Guest post: The Urgency of the Emergency (fund)

Today’s post is courtesy of Jacob, Ph.D. student in finance, frugal master, and one half of the Cash Cow Couple. Along with his wife, he enjoys living, laughing, and teaching others how to save and intelligently invest their money so that they can achieve financial freedom.

 In the blogosphere, it’s common to see recommendations for emergency funds. I’ve seen some who claim an emergency fund is unnecessary, and others who’d prefer if you kept one the size of Texas. There isn’t anything inherently wrong with either choice, but you should probably understand time constraints and liquidity before you decide on an emergency fund or any other short term investment need.

Let’s first define an emergency fund. It’s typically a highly accessible chunk of money stored in a checking, savings, or money market fund. It’s there for what? That’s right, emergencies.

But what does highly accessible mean, and why does it matter? Well, we’re speaking of liquidity here.

Liquidity is often defined as the ease with which a portfolio can satisfy an investor’s needs. Easy enough. But what comes next is frequently confused by investors, popular media, and everyone in between. Liquidity is comprised of two parts – marketability and price volatility.

  1. Marketability is an attribute that measures an investor’s ability to readily convert an investment to cash at prevailing market prices. This would be a function of fees, trading volume, and bid-ask spreads. In other words, the greater the cost of finding a willing buyer, the less marketable, and therefore less liquid an asset is.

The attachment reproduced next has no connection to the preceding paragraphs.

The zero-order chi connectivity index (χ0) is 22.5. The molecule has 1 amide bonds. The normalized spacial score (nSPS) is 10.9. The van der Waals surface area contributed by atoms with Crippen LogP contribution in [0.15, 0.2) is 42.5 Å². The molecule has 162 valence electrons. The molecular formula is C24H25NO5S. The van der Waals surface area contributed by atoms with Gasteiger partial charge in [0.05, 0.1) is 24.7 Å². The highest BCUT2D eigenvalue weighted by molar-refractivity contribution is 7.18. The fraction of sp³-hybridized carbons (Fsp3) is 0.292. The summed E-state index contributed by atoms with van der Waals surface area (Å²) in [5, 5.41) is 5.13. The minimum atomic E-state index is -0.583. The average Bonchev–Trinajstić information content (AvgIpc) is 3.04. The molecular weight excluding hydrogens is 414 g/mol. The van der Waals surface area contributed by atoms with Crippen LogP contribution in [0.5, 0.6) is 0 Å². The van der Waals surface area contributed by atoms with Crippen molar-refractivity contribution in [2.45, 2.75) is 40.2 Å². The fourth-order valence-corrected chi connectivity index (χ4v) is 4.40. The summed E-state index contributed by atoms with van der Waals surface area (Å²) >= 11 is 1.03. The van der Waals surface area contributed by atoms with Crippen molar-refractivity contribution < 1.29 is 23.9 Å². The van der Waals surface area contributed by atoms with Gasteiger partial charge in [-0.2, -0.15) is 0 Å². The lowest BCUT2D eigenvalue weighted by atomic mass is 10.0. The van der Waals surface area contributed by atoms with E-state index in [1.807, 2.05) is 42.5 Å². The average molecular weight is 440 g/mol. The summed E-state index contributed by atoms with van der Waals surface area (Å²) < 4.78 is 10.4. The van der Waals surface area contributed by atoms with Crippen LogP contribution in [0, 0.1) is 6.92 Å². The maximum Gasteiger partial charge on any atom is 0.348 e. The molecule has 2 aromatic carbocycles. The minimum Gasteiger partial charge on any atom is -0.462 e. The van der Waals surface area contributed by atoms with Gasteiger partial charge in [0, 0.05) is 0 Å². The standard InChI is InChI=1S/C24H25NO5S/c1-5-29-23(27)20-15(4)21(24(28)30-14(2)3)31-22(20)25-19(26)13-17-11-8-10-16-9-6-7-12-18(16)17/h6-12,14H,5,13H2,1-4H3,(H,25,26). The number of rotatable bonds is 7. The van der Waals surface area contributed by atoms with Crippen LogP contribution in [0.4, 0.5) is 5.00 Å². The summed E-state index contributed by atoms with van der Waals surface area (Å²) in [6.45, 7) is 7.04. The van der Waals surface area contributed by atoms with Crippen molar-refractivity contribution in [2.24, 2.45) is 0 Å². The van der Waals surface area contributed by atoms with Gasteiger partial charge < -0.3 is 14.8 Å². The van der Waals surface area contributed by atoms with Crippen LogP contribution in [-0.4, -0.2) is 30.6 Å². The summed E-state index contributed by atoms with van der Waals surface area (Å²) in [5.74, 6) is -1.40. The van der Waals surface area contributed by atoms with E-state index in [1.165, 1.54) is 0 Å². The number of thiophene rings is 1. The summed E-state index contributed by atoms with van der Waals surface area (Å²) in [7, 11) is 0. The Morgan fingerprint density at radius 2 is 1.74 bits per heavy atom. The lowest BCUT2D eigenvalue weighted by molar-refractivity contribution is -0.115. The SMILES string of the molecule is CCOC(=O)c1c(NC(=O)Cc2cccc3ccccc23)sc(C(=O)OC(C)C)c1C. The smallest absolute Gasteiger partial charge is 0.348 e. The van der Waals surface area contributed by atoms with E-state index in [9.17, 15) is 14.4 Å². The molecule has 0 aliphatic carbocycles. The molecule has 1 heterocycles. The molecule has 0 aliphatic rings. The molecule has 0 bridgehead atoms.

2. Price Volatility is very different. Even if you can sell an asset quickly at market price, you must still be concerned with the current market price. Stocks are a great example because they are volatile and therefore not liquid. Sure, you can easily sell a stock after it falls 50%, but you’ll be locking in huge losses.

A great example is a story I heard about a lady who was advised to put her million dollar portfolio in an easily accessible S&P 500 index fund. She was under the assumption that it was liquid. Sadly, one of her goals was to purchase a $500,000 boat in just over one year.  Of course, 100% equities is a terrible decision if you need half the principal in a year. The market fell nearly 40% and she was then in a terrible position deciding between the boat and almost no remaining savings.

The point of that story is simple. Don’t put your emergency fund or short term goal funds into the stock market. Doing so defeats the entire purpose of planning ahead. Keep the funds in a liquid account like the American Express high yield savings account that we use.

A matter of size

The next thing to consider is the size of your emergency funds. You’ve probably heard the rule of thumb that says 3-6 months of living expenses in your emergency fund. Maybe you heard 3-6 months of income. Whatever you heard may or may not be applicable to your financial situation. (Ed: No matter how much I have saved, it never feels like enough…)

There are several considerations here. First let’s consider employment and income fluctuations. If you are steadily employed, you probably need a smaller emergency fund than a traveling freelance writer with a variable income. Any variability requires an increased cushion.  The reason is simple; you must cover baseline expenses, and if your income doesn’t show up for 2 months, you’ll probably appreciate the protection that accompanies an emergency fund.